In a colloquy between the court and counsel, the following is shown:
"The Court: You don't need to talk about knowledge, because if I believe he burned a bill, that is enough. He would not burn a good one.
"Mr. Walsh: Well, these men, of course, were drinking, your Honor.
"The Court: I know that. That is most unusual, I must say that, for anyone to burn a bill, good or bad."
Thus it appears that the court below strongly relied upon the burning episode as proof of knowledge. Defendant argues that the testimony of Rolleck as to this incident is contrary to the weight of the evidence. If we were the trier of the facts on this record before us we would be inclined to agree. The trial court, however, evidently believed her testimony and we think we must accept it. Thus there is no need to discuss the conflicting evidence regarding this incident. In this connection it may be observed that Willie Braxton, a porter, while sweeping the floor under the booth occupied by defendant and Pyse found the torn and burned remnants of a purported $5 bill. This discovery was made about two hours after the defendant and Pyse had left the place.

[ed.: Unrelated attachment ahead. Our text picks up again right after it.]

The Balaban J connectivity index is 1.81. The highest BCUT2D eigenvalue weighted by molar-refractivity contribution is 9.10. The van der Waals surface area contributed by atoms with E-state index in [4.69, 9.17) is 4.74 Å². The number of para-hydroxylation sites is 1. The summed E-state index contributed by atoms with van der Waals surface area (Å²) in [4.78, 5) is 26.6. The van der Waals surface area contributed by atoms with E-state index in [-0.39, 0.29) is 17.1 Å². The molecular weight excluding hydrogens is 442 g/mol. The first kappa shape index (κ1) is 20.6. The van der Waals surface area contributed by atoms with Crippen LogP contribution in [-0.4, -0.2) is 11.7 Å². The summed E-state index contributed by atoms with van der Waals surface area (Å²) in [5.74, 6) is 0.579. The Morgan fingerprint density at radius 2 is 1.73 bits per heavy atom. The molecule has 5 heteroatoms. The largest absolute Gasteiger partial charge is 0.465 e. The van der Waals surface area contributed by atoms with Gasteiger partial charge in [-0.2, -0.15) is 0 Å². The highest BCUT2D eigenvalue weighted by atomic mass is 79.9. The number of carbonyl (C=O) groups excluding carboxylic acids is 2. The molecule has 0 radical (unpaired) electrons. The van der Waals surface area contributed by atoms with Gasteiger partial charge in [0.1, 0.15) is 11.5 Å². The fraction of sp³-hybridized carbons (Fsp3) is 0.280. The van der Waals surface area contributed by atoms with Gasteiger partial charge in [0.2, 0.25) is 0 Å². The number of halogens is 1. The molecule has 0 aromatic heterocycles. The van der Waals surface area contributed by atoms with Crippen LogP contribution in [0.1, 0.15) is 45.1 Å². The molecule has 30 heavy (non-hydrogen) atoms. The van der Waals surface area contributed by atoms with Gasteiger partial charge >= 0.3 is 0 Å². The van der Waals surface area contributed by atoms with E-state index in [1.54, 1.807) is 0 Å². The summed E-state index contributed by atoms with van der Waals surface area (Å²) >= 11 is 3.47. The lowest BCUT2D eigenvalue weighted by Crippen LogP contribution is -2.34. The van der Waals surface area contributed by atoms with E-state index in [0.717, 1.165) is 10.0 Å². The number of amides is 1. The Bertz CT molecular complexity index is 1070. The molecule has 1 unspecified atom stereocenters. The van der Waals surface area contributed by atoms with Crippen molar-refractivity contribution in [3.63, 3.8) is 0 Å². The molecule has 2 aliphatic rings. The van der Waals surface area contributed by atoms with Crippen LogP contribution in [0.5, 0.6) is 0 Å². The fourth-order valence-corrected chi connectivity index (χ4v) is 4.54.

We agree with the lower court that it "is most unusual * * * to burn a bill, good or bad," and think it about as unusual in one case as the other. We are not impressed, however, much less convinced, that this incident under the circumstances shown was such as to reveal defendant's knowledge that the bills were counterfeit. It must be assumed that the defendant at the time this incident took place was well under the influence of liquor. In a period of about four hours (from midnight to 4 a.m.) he had had drinks at three different places before arriving at Le Meck's Restaurant, had there been served five or six drinks at the bar and had additional drinks with his friends at the table prior to the burning of the bill. It is reasonable to think that by that time his condition was such that it was a matter of complete indifference to him whether the bill was genuine or counterfeit. The government in its brief states, "Being slightly under the influence of liquor by that time, the defendant undoubtedly to some extent lost his normal sense of caution and judgment." We suspect that this is a mild statement and that it would be more accurate to say that he was greatly under the influence of liquor and had lost all sense of caution and judgment. Such being the situation, it appears quite likely that defendant would have entertained no greater scruples against destroying a genuine bill than one that was counterfeit.